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8 of 8 people found the following review helpful
5.0 out of 5 stars I'm glad there was a second book!,, 12 Nov 2006
This review is from: No Present Like Time (Paperback)
I read "The Year of Our War", the first book in this series, and I was fascinated by the imagination of Ms. Swainston. Creating a world with immortals, insects and such a vast history, with parallel but connected universe(s) as well.

I was unaware that there would be a second book. I am glad I found it. I understand book 3 is in the works and look forward to it.

The second book follows the immortals, specifically Jant Comet the Messenger, to new worlds and old parallel ones. The character development, especially of Jant and Lightning, continue to develop in this installment, as Jant battles doubts about himself and his addiction, doubts about the immortals, and physical enemies both human and non. More of Jant and Lightnings pasts are revealed, as are some of the Emperors past. New areas of the physical world are discovered, and new parts of the parallel worlds with new allies and foes are presented as well.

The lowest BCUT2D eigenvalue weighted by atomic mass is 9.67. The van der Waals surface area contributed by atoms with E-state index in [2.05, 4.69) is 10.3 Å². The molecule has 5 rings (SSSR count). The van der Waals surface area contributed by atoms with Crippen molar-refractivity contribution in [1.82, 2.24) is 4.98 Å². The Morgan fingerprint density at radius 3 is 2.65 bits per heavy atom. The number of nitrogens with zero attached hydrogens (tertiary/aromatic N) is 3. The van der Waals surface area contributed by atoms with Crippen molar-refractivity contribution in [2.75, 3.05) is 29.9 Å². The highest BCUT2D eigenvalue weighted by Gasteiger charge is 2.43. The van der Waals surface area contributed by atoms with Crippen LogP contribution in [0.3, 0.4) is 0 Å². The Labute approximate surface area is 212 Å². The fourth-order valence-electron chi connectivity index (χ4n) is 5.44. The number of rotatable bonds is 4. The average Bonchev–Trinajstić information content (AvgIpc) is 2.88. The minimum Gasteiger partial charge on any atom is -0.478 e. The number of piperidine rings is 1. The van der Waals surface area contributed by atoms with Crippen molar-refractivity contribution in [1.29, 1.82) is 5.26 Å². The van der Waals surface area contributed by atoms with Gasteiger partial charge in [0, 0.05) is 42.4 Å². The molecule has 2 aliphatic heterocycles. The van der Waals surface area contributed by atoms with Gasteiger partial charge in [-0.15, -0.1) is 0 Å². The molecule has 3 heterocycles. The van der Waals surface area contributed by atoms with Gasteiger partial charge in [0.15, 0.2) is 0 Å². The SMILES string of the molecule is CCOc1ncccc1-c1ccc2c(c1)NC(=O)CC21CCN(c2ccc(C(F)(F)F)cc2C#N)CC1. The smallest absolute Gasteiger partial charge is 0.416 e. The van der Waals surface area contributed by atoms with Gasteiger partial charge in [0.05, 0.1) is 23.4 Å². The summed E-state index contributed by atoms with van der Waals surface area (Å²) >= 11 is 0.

The conclusion leaves open many angles for the third book, including the return of God who created the immortals, more invasions by the insects and other possible parallel world bleed overs.

This is not your average fantasy. It reads well and quickly, opens the readers imagination, and challenges them to keep up with the leaps. I eagerly await more.
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2 of 2 people found the following review helpful
5.0 out of 5 stars More of the same, 27 Oct 2007
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Mr. S. Crook (Way out west) - See all my reviews